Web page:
http://www.levelingfloorcompound.com is a website you could look at for further research to help you make a better decision

QUESTION:
Is solid hardwood flooring louder than engineered wood flooring on above ground levels?
I was told a thick layer of polyurethane glue works just as well as cork for sound proofing for hardwood floors on above ground levels.

ANSWER:
Your speaking of the noise level in the rooms where the flooring is or below the floor like in a lower room.

Eng. flooring is a little louder in the room it is placed because it is usually not attached to the floor– in many cases it float over the sub floor may even have micro foam underlayment. This means the room below may be quieter.

Solid wood is quieter in the room because it is usually attached with glue or nails or both. may be louder in the lower room.

Solutions solid wood. use cork underlayment, it is available in 2′ squares. makes a world of difference. Eng. deal with it, rugs.

As for the poly. I just don’t believe it.

QUESTION:
I want to install engineered wood flooring do I install a floating floor or use a staple gun?

ANSWER:
The manufacturer of your engineered product will advise you as to whether it should float or be glued. It is unlikely they will recommend nailing it. My guess is they will tell you to float it. Engineered flooring is an epoxy product that locks together when you install it. Once you have enough down, the product becomes very stable and will not move but several strips by themselves will slide all over the place. We just installed such a product. Follow the directions carefully and you should not have any problem. Make sure the subfloor if sound and flat.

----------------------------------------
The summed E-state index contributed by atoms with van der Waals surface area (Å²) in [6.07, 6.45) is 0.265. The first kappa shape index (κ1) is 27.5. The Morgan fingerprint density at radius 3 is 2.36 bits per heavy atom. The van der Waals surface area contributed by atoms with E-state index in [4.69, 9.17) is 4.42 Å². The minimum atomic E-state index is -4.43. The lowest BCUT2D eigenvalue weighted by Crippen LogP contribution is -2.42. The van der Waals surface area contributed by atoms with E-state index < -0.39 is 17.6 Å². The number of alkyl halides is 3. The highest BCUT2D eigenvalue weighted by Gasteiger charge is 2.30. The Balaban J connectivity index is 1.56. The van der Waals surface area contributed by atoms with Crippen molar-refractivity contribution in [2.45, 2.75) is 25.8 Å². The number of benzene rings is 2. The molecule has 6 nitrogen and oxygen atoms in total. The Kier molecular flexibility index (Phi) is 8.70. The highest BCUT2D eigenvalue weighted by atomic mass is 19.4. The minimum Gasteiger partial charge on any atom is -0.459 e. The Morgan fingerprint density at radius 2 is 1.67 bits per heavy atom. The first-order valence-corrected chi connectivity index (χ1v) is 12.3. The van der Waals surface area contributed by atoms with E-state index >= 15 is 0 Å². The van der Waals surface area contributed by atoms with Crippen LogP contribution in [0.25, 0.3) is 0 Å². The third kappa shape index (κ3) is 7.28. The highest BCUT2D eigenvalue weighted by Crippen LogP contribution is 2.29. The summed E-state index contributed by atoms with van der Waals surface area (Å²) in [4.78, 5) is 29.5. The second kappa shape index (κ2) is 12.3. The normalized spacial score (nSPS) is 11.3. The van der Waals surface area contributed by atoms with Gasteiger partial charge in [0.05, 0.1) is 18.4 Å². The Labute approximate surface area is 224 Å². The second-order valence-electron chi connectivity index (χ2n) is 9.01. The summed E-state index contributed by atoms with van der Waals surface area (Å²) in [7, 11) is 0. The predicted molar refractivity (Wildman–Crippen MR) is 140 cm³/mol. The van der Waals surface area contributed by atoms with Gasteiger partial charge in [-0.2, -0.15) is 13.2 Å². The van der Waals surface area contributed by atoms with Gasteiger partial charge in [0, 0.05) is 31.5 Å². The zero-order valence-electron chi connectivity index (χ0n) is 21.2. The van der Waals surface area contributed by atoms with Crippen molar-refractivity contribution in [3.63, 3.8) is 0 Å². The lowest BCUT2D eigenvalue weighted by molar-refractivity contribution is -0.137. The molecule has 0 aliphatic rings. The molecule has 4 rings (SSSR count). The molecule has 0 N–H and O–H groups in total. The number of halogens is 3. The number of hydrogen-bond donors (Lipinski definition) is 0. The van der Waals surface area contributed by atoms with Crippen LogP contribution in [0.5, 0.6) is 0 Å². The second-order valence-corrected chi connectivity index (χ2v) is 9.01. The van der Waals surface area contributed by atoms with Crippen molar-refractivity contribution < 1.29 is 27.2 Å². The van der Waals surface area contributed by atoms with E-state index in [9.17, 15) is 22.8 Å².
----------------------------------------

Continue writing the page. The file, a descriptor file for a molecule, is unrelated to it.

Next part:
QUESTION:
Glueing Engineered wood flooring to Concrete slab?
Anyone done it? How did it work out and how was the glue (Odor, how long did it linger and how toxic was it)? I appreciate your answers. Thanks.
Yes, on a “floating floor”, but installers are telling me that engineered hardwood is able to be glued straight to the slab, vice regular hardwood.

just wondering if anyone has done it.

ANSWER:
If its an engineered wood not or the lock( floating system) then yes you can glue it to the slab since its the only way.
If it is a floating floor then you absolutely cannot glue it down..
It not hard work but you will have a sore arm since the glue used is very thick and stiff. The odors and smell is not bad and will dissipate soon after installation.
You cannot glue a true hard wood to a slab so they are right about that.
Any questions you can e mail me through my avatar, I ve done several 1000 s/f of glue direct engineered wood and a few 100,000 s/f of laminate. GL

QUESTION:
Our engineered wood flooring is buckling and popping when walked on, just weeks after installation. Solution?
Floor was installed on top of concrete slab with adhesive.

ANSWER:
Another thing is to make sure you check the humidity of the room. Also did you guys acclimate the wood? We recommend you acclimate the wood at least 3 days before installation. Some manufactures recommend up to 1 week.

QUESTION:
Have you had a favorible experience with engineered wood flooring?

ANSWER:
I have installed it for people, and have found that it seems to be more scratch risistant, and looks as good as the real stuff.

QUESTION:
Is it better to use solid wood or engineered wood for flooring?
Originally I was told engineered is better. More stable. Less likely to warp. Because it is superior and harder to make it is more expensive.
Today, my contractor said I should use solid wood.
So far I learned that engineered wood contains formaldihide.
Also, that one supplier won’t sell engineered wood.
Would love to know if I was sold a bill of goods early on.
Alternatively, want to make sure I buy the right product.

ANSWER:
Truthfully, it depends upon what your subfloor is made of.